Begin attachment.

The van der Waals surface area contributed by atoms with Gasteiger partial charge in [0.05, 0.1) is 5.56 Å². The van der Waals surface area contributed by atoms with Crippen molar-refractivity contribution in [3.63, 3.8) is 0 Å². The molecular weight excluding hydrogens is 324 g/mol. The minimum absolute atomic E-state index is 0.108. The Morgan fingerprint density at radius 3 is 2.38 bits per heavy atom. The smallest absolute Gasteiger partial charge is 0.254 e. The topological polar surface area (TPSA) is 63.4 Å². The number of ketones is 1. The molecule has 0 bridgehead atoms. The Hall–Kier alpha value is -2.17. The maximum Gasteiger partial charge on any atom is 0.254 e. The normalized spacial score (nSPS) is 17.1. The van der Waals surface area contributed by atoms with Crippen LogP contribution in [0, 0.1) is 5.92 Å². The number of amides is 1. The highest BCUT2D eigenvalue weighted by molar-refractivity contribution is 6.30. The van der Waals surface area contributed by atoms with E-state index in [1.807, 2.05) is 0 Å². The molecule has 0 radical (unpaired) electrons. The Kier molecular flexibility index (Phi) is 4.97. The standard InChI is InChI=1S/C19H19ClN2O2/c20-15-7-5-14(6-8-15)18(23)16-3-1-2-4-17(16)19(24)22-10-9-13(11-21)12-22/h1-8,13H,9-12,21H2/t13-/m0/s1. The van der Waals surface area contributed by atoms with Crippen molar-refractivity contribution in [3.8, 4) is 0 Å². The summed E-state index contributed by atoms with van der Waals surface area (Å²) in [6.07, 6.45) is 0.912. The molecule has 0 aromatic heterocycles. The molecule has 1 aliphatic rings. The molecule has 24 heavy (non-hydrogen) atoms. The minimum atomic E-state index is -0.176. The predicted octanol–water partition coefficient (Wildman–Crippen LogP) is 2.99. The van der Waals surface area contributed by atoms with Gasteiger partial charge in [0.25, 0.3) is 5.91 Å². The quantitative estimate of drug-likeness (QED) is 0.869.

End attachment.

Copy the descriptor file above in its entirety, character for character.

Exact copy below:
The van der Waals surface area contributed by atoms with Gasteiger partial charge in [0.05, 0.1) is 5.56 Å². The van der Waals surface area contributed by atoms with Crippen molar-refractivity contribution in [3.63, 3.8) is 0 Å². The molecular weight excluding hydrogens is 324 g/mol. The minimum absolute atomic E-state index is 0.108. The Morgan fingerprint density at radius 3 is 2.38 bits per heavy atom. The smallest absolute Gasteiger partial charge is 0.254 e. The topological polar surface area (TPSA) is 63.4 Å². The number of ketones is 1. The molecule has 0 bridgehead atoms. The Hall–Kier alpha value is -2.17. The maximum Gasteiger partial charge on any atom is 0.254 e. The normalized spacial score (nSPS) is 17.1. The van der Waals surface area contributed by atoms with Crippen LogP contribution in [0, 0.1) is 5.92 Å². The number of amides is 1. The highest BCUT2D eigenvalue weighted by molar-refractivity contribution is 6.30. The van der Waals surface area contributed by atoms with E-state index in [1.807, 2.05) is 0 Å². The molecule has 0 radical (unpaired) electrons. The Kier molecular flexibility index (Phi) is 4.97. The standard InChI is InChI=1S/C19H19ClN2O2/c20-15-7-5-14(6-8-15)18(23)16-3-1-2-4-17(16)19(24)22-10-9-13(11-21)12-22/h1-8,13H,9-12,21H2/t13-/m0/s1. The van der Waals surface area contributed by atoms with Crippen molar-refractivity contribution in [3.8, 4) is 0 Å². The summed E-state index contributed by atoms with van der Waals surface area (Å²) in [6.07, 6.45) is 0.912. The molecule has 0 aromatic heterocycles. The molecule has 1 aliphatic rings. The molecule has 24 heavy (non-hydrogen) atoms. The minimum atomic E-state index is -0.176. The predicted octanol–water partition coefficient (Wildman–Crippen LogP) is 2.99. The van der Waals surface area contributed by atoms with Gasteiger partial charge in [0.25, 0.3) is 5.91 Å². The quantitative estimate of drug-likeness (QED) is 0.869.